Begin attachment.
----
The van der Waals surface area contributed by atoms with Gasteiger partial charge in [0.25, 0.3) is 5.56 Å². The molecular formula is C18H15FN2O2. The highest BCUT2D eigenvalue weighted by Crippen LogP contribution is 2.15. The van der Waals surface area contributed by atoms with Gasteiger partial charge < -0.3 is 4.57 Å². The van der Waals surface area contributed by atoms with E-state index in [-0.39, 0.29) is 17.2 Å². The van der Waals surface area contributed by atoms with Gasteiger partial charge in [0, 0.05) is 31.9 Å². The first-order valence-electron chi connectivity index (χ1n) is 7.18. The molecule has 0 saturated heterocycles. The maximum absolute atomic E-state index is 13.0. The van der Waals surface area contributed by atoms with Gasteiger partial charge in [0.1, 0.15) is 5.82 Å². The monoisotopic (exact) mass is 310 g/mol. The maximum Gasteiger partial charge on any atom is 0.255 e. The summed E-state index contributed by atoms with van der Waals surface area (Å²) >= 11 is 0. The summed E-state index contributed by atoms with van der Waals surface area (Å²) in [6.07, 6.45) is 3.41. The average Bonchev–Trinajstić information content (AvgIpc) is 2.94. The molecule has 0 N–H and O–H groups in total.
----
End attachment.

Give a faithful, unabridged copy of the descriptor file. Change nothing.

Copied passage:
The van der Waals surface area contributed by atoms with Gasteiger partial charge in [0.25, 0.3) is 5.56 Å². The molecular formula is C18H15FN2O2. The highest BCUT2D eigenvalue weighted by Crippen LogP contribution is 2.15. The van der Waals surface area contributed by atoms with Gasteiger partial charge < -0.3 is 4.57 Å². The van der Waals surface area contributed by atoms with E-state index in [-0.39, 0.29) is 17.2 Å². The van der Waals surface area contributed by atoms with Gasteiger partial charge in [0, 0.05) is 31.9 Å². The first-order valence-electron chi connectivity index (χ1n) is 7.18. The molecule has 0 saturated heterocycles. The maximum absolute atomic E-state index is 13.0. The van der Waals surface area contributed by atoms with Gasteiger partial charge in [0.1, 0.15) is 5.82 Å². The monoisotopic (exact) mass is 310 g/mol. The maximum Gasteiger partial charge on any atom is 0.255 e. The summed E-state index contributed by atoms with van der Waals surface area (Å²) >= 11 is 0. The summed E-state index contributed by atoms with van der Waals surface area (Å²) in [6.07, 6.45) is 3.41. The average Bonchev–Trinajstić information content (AvgIpc) is 2.94. The molecule has 0 N–H and O–H groups in total.